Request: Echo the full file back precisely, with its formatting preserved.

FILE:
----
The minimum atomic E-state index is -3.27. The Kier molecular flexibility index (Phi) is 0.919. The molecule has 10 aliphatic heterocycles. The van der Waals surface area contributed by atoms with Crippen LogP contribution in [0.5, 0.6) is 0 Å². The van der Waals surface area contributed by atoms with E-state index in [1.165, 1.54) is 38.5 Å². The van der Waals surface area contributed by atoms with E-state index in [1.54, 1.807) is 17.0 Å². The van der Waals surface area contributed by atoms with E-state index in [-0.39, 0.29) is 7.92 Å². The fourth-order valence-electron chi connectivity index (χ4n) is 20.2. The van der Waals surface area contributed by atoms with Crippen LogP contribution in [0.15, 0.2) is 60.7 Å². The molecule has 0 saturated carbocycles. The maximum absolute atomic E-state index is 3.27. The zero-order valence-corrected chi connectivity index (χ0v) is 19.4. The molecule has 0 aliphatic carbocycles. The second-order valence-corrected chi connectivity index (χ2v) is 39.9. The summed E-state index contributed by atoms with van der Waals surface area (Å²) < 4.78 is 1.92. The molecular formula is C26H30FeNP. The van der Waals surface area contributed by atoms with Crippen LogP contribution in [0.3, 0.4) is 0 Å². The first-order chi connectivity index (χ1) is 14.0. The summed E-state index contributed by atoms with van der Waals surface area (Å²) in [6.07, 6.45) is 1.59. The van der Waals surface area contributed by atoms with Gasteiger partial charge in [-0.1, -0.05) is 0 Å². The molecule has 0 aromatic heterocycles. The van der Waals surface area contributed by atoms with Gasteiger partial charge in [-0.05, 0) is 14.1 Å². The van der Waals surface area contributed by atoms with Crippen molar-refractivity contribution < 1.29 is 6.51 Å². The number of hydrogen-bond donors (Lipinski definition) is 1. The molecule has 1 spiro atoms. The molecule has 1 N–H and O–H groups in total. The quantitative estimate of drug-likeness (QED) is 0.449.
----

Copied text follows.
The minimum atomic E-state index is -3.27. The Kier molecular flexibility index (Phi) is 0.919. The molecule has 10 aliphatic heterocycles. The van der Waals surface area contributed by atoms with Crippen LogP contribution in [0.5, 0.6) is 0 Å². The van der Waals surface area contributed by atoms with E-state index in [1.165, 1.54) is 38.5 Å². The van der Waals surface area contributed by atoms with E-state index in [1.54, 1.807) is 17.0 Å². The van der Waals surface area contributed by atoms with E-state index in [-0.39, 0.29) is 7.92 Å². The fourth-order valence-electron chi connectivity index (χ4n) is 20.2. The van der Waals surface area contributed by atoms with Crippen LogP contribution in [0.15, 0.2) is 60.7 Å². The molecule has 0 saturated carbocycles. The maximum absolute atomic E-state index is 3.27. The zero-order valence-corrected chi connectivity index (χ0v) is 19.4. The molecule has 0 aliphatic carbocycles. The second-order valence-corrected chi connectivity index (χ2v) is 39.9. The summed E-state index contributed by atoms with van der Waals surface area (Å²) < 4.78 is 1.92. The molecular formula is C26H30FeNP. The van der Waals surface area contributed by atoms with Crippen LogP contribution in [0.3, 0.4) is 0 Å². The first-order chi connectivity index (χ1) is 14.0. The summed E-state index contributed by atoms with van der Waals surface area (Å²) in [6.07, 6.45) is 1.59. The van der Waals surface area contributed by atoms with Gasteiger partial charge in [-0.1, -0.05) is 0 Å². The molecule has 0 aromatic heterocycles. The van der Waals surface area contributed by atoms with Gasteiger partial charge in [-0.05, 0) is 14.1 Å². The van der Waals surface area contributed by atoms with Crippen molar-refractivity contribution < 1.29 is 6.51 Å². The number of hydrogen-bond donors (Lipinski definition) is 1. The molecule has 1 spiro atoms. The molecule has 1 N–H and O–H groups in total. The quantitative estimate of drug-likeness (QED) is 0.449.